of foot orthoses for the prevention of lower limb overuse injuries in naval
recruits: a randomised controlled trial
DR, Murley GS, Munteanu SE, Landorf KB, & Menz HB. Br J Sports Med. 2017; Online Ahead of Print December 9, 2017.  
Take Home Message: Prefabricated
orthoses may reduce the risk of chronic lower extremity injury during a naval
recruit training program.
Foot structure and function play a
large role in overuse lower extremity injuries. 
As clinicians, it may be valuable to use exercises or external devices –
such as orthotics – to prevent these injuries. 
Hence, these authors conducted a double-blind randomized controlled
clinical trial to compare the incidence of chronic lower extremity injuries
between approximately 150 naval recruits who received prefabricated orthotics
to about 150 who had flat insoles during an 11-weeks training period. The
participants and assessors were unaware of the type of insole/orthosis that
each person received. The authors defined a chronic lower extremity injury as
the diagnosis of medial tibial stress syndrome, patellofemoral pain, Achilles
tendinopathy and plantar fasciitis/plantar heel pain. There were 67 chronic lower
limb injuries reported during the 11-week training period. The group with prefabricated
orthoses had ~8% less injuries than the group with flat insoles (26 vs 18%),
which represents ~34% relative reduction in risk.  The authors also reported that there were no
differences between insoles for pain, perceived use, lost training days, and
mental health status. However, the group with prefabricated orthoses were more
likely to report an adverse event (20 versus 12%); including blisters, arch
pain, or shin pain.
The use of prefabricated orthotics
seemed to reduce the overall incidence of chronic lower extremity injuries
during an 11-week training program for naval recruits.  These findings should be interpreted with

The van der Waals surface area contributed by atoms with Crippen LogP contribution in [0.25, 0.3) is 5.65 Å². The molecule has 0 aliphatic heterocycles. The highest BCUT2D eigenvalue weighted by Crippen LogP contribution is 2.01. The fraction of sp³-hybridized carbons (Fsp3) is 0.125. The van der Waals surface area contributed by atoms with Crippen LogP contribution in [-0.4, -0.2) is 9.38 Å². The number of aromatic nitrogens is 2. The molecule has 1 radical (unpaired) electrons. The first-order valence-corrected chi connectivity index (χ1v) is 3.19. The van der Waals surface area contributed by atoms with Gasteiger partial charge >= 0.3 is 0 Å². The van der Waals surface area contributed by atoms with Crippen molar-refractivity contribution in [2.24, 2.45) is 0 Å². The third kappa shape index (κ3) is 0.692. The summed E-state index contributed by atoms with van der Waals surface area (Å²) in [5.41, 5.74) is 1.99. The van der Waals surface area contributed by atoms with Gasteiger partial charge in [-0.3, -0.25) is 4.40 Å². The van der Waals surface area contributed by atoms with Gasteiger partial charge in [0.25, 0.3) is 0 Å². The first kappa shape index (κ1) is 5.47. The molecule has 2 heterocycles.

caution since the results were not statistically significant. However, it would still appear that some clinically
meaningful reduction in risk was found with a relatively low-cost
intervention.  It would have been
interesting to see who had a history of acute and chronic lower extremity
injuries coming in to the training program. 
The recruits were similar at baseline on many factors; however, it would
also be interesting to further consider biomechanical gait or landing characteristics
to see if these influenced the outcomes. 
The authors presented who had a supinated, neutral, or pronated foot;
however, there is no subanalyses within these smaller groups.  I am left wondering if pronated feet respond
better to orthotics versus people with supinated feet in comparison to the flat
insoles group.  Finally – if the recruits
were fitted with custom-insoles it might be worth seeing how this would affect
injury incidence.  Ultimately, the study
offers support for the use of a low-cost prefabricated orthotic for reducing
the risk of chronic lower extremity injuries.
for Discussion:  Are you currently advising
any patients to use orthotics, or have you considered this in the past?  How do you assess who should use orthotics?
by: Nicole Cattano
by: Jeffrey Driban